Quantum Processor Completes 9,000 Years of Work in 36 Microseconds
by Matthew Gilligan
Technology continues to move forward at incredible speeds and it seems like every week we learn about a new breakthrough that changes our minds about what is possible.
Researchers in Toronto used a photonic quantum computer chip to solve a sampling problem that went way beyond the fastest computers and algorithms.
The paper the researchers published says that the Borealis quantum chip took only 36 microseconds to solve a problem that would take supercomputers and algorithms 9,000 years to figure out.
Yes, you read that right…9,000 years.
The Borealis chip uses bursts of light to transmit quantum information and the researchers believe that this is a huge leap forward for quantum chips.
The authors of the study said,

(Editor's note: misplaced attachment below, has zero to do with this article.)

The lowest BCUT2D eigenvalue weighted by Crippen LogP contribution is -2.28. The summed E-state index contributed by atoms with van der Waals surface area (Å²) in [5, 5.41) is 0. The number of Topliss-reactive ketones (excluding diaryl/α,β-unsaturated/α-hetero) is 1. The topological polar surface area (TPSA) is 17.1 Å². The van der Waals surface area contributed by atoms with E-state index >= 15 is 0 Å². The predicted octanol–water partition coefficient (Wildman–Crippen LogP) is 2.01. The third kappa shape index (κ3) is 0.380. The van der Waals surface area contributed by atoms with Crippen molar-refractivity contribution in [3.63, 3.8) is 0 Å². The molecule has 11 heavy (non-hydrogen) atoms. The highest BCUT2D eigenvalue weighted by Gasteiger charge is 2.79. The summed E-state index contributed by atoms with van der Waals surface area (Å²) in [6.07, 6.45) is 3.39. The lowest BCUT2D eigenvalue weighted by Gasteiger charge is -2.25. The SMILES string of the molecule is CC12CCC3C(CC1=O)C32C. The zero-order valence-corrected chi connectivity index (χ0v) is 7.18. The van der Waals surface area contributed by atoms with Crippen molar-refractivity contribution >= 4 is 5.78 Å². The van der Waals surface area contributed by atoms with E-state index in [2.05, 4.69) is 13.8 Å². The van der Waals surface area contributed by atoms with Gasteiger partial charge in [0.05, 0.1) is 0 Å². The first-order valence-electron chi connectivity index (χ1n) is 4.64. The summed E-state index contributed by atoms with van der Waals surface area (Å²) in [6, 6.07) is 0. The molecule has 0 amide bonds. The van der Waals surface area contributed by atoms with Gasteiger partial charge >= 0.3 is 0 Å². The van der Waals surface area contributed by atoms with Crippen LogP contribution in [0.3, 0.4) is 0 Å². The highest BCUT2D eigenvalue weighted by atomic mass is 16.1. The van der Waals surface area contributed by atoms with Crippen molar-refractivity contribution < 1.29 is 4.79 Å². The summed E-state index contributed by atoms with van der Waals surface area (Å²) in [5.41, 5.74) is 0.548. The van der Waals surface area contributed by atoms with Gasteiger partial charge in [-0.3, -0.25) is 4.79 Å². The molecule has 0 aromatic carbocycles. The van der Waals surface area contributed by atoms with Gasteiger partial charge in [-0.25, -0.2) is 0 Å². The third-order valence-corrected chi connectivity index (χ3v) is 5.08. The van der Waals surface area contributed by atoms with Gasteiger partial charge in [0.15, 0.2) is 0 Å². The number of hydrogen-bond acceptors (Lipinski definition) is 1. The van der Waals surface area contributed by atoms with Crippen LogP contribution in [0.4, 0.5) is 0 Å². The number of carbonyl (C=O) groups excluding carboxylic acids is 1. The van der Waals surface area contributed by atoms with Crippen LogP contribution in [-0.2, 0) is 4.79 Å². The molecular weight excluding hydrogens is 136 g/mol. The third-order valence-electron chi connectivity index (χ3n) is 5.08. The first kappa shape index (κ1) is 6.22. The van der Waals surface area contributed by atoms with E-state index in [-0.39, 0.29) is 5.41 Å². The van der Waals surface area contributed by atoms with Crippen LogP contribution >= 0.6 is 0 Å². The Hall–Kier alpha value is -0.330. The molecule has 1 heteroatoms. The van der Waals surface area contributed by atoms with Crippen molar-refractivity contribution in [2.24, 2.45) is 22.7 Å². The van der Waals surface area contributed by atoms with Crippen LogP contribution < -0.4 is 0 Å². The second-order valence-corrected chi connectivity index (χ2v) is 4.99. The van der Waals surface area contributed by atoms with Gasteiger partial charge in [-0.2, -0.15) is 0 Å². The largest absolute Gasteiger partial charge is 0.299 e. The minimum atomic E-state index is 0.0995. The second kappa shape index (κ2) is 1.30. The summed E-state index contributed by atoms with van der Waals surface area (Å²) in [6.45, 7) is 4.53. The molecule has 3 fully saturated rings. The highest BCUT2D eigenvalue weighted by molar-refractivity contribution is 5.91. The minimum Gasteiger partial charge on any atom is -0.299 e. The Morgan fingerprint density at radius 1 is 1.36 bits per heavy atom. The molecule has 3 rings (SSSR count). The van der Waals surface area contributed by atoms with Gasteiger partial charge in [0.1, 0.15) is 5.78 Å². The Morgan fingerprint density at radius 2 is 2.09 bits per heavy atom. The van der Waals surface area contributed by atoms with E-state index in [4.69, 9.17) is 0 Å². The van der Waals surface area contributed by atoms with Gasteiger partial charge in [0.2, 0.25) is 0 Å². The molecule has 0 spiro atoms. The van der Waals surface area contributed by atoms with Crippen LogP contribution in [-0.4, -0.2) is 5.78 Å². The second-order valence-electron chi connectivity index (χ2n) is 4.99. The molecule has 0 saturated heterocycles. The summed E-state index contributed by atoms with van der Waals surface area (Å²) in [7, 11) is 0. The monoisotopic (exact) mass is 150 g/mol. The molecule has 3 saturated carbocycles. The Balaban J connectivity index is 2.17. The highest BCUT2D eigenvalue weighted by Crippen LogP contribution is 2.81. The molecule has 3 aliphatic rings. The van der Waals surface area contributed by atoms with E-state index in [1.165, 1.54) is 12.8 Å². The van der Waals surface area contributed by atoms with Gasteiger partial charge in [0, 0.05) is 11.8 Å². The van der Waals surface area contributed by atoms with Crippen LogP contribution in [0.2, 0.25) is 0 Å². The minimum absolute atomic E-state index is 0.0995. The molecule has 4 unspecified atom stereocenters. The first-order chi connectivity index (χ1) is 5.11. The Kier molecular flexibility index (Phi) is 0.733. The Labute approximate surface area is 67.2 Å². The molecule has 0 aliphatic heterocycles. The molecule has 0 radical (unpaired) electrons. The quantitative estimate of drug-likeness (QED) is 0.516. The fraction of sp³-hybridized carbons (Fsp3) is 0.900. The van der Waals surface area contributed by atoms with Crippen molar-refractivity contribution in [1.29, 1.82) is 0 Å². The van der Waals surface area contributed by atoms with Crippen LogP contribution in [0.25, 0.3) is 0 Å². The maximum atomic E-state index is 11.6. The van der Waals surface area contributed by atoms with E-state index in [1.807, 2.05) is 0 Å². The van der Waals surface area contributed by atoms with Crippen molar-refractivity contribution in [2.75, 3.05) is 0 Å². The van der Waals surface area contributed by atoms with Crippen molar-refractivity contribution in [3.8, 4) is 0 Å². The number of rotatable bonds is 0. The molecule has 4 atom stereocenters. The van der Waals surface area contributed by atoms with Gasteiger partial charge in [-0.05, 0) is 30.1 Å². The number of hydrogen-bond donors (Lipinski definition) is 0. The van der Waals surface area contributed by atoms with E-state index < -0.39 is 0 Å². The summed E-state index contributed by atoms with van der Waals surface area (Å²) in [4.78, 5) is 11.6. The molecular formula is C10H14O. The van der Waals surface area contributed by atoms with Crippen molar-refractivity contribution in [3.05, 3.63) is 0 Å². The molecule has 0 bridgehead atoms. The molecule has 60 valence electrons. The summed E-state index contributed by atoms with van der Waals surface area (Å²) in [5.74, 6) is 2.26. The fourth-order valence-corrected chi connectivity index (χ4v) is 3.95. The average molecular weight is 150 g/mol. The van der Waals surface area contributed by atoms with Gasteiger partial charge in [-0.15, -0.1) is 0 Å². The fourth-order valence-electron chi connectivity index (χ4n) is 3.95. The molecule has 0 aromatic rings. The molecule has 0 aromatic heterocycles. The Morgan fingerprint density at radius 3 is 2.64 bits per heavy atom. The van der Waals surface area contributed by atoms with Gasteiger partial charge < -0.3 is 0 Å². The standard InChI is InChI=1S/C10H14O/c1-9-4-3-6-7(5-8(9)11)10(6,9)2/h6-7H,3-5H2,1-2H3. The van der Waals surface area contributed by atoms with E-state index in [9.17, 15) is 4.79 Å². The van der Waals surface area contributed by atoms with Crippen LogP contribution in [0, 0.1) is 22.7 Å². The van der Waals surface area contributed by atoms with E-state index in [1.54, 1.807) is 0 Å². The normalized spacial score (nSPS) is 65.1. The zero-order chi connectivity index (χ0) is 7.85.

“This work is a critical milestone on the path to a practical quantum computer, validating key technological features of photonics as a platform for this goal.”
Quantum computers are different from traditional computers and one major way is to process three units of data instead of only two. The computers we are used to use binary (0, 1) and quantum computers use what is called qubits (0, 1, both).
While this news is certainly exciting, quantum computers still have a long road ahead of them. The UK Ministry of Defence purchased its first quantum computer in order to run tests, but it could be years before we know how or when they’ll be used regularly.